The Christmas Tree: A Symbolic Journey from Paganism to Christianity

Has it ever bothered you that Christmas trees seem to be the only way to tell Christmas is near? Or have you wondered why houses hang artificial wreaths and garlands during Christmas? 

Oh yeah, we have too. 

While the majority of holiday decors may seem erratic, there’s always a special, specific meaning attached to them. 


When you think Christmas stars, think the star of Bethlehem leading the wise men down to baby Jesus. Besides, the stars speak of the prophecies fulfilled years ago, and the promise of hope for mankind.


Candles, just like stars, may also represent the star of Bethlehem. In the beginning–long before Christmas lights were found, families would light up their Christmas trees using candles. 

Bows on Gifts


The idea of gifts during Christmas was inspired by the wise men and the presentation of gifts to baby Jesus. As contained in the New Testament of the Christian’s holy book, Gaspar, Melchior, and Balthazar presented gifts of incense, myrrh, and gold to celebrate the new birth.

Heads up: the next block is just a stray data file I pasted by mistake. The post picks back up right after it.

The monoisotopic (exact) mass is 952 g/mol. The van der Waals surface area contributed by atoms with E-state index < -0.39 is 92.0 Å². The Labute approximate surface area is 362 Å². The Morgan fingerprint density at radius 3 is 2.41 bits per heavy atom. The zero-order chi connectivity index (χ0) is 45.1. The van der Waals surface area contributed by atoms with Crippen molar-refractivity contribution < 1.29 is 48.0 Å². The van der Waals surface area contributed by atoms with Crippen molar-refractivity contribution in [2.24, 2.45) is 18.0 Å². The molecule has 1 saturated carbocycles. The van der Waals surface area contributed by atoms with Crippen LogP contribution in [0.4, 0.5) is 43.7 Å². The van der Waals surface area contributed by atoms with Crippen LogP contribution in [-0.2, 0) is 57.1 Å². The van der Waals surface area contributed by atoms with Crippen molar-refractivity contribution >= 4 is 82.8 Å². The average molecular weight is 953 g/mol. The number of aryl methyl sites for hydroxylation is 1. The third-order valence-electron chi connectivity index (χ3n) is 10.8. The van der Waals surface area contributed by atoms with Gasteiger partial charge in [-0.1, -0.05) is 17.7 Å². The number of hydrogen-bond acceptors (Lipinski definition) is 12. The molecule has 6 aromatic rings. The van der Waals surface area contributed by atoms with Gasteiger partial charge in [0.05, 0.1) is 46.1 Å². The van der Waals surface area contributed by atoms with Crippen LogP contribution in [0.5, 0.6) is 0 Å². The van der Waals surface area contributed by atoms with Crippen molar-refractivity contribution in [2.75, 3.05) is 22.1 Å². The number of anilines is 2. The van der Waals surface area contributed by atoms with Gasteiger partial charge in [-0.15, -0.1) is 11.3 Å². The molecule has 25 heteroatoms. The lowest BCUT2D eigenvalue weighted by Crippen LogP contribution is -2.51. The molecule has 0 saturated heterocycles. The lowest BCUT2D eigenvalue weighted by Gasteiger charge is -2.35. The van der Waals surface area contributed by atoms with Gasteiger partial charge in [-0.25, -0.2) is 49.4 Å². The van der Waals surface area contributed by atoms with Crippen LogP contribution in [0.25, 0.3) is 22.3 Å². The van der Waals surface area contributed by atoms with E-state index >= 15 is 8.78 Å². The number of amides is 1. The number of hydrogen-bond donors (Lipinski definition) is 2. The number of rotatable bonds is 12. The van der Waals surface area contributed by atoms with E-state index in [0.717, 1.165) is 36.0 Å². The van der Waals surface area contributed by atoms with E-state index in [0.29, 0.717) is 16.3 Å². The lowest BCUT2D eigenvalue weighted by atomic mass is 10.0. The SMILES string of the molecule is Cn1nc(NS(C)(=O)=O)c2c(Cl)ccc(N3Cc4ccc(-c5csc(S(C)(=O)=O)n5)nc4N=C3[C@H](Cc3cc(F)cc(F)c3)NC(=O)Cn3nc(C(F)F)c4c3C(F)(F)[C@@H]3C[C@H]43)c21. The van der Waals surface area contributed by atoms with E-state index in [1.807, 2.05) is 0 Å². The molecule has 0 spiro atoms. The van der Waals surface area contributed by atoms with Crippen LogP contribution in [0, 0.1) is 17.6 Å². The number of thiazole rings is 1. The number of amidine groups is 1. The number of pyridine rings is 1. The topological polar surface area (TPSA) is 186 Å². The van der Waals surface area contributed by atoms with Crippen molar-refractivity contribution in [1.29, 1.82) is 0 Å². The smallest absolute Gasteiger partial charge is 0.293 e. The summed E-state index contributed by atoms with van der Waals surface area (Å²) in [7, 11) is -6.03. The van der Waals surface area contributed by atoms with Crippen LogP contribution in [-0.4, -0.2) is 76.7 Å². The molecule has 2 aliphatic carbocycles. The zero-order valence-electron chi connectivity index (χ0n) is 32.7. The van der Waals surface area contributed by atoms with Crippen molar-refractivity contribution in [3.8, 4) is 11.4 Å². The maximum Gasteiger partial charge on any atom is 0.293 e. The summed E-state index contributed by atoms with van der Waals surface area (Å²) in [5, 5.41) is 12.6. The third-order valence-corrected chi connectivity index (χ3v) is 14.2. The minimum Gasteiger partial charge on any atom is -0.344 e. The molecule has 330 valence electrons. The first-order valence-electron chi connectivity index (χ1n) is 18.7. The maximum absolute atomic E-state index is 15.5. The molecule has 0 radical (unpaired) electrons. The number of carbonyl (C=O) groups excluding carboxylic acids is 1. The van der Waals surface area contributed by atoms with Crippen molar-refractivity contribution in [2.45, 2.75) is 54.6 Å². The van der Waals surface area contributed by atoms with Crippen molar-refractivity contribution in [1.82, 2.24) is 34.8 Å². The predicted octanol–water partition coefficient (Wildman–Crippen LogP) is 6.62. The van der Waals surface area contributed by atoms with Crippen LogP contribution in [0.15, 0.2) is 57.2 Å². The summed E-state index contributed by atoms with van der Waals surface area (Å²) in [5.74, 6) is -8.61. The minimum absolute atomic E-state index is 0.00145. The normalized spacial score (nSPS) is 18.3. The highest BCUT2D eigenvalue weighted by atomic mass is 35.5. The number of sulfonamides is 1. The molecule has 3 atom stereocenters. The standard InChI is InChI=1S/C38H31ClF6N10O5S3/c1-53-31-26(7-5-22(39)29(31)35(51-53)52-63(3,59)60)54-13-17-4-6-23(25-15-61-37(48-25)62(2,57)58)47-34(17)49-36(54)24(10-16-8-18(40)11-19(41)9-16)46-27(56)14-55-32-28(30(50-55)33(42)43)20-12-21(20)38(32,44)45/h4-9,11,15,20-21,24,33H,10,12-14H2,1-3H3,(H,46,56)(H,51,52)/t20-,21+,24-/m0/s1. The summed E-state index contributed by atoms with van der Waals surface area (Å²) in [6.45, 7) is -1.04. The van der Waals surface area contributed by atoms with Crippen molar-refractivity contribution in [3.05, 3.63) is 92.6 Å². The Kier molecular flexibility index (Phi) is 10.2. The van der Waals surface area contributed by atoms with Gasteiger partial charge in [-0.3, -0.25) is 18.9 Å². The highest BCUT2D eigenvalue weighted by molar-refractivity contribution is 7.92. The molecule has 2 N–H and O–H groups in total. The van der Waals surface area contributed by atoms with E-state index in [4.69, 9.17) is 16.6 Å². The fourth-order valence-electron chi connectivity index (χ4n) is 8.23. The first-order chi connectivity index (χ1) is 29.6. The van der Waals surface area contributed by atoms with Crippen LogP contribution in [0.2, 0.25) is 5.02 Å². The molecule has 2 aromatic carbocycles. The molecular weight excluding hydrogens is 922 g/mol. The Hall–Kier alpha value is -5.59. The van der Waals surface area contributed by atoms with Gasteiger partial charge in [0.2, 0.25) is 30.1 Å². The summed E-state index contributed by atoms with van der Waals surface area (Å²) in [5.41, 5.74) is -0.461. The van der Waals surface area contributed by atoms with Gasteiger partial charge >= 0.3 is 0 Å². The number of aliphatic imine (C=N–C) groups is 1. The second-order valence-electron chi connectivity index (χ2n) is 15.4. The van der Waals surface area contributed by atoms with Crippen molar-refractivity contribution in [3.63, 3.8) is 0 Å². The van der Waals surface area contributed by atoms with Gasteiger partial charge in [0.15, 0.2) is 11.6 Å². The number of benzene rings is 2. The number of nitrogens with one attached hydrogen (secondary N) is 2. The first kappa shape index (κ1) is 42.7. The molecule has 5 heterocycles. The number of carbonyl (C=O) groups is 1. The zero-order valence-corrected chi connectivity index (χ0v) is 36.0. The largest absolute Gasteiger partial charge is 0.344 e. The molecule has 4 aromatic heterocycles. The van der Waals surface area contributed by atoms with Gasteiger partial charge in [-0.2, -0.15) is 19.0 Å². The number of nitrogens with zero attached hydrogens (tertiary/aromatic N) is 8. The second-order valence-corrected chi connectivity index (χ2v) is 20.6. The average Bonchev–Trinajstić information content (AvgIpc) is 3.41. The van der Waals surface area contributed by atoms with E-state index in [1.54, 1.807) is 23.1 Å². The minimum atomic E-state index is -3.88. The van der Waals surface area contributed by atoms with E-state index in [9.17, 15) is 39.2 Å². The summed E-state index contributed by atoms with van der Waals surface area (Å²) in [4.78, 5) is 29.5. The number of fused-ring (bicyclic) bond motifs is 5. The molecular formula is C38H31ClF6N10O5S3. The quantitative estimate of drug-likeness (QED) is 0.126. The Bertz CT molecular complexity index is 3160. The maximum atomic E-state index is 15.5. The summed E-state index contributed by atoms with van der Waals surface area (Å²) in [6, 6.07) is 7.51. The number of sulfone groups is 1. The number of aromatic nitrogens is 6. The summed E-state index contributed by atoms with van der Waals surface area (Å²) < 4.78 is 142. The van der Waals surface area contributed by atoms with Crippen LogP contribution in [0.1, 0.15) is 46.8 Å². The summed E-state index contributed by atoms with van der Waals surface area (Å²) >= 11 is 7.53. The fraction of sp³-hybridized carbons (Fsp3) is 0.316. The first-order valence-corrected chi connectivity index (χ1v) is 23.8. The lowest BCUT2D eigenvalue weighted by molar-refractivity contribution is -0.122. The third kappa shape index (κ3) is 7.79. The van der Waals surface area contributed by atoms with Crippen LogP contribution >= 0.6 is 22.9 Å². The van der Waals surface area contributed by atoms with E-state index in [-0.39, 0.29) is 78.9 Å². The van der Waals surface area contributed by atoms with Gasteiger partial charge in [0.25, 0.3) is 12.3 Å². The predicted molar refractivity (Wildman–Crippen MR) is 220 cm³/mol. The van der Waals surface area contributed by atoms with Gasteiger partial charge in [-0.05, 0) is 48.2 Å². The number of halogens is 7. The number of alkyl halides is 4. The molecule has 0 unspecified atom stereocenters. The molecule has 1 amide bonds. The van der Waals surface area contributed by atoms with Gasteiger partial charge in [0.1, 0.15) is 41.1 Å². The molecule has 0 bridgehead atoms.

Ribbons are tied around gifts as a symbol of the bonds of goodwill and unity that should be woven during the holidays.

Green and red colors

In Christian traditions, red represents the blood shed by Jesus during his crucifixion. It is also apparent in the shade of holly berries bearing pagan meanings during ancient Rome’s winter solstice felicitations.

Green, on the other hand, symbolizes everlasting life and light.

Fir trees served as a symbol of life for the Romans, particularly during winter, and they used evergreen branches to decorate their homes. As we are told, the birth of Jesus towards the end of winter caused most trees across the globe to shed their icy coverings and sprout green leaves.

And there! You have some of the best Christmas symbols and their interpretations. Now you can hit the store and buy your stars, candles, or green and red artificial wreaths and garlands with a perfect understanding of what they mean.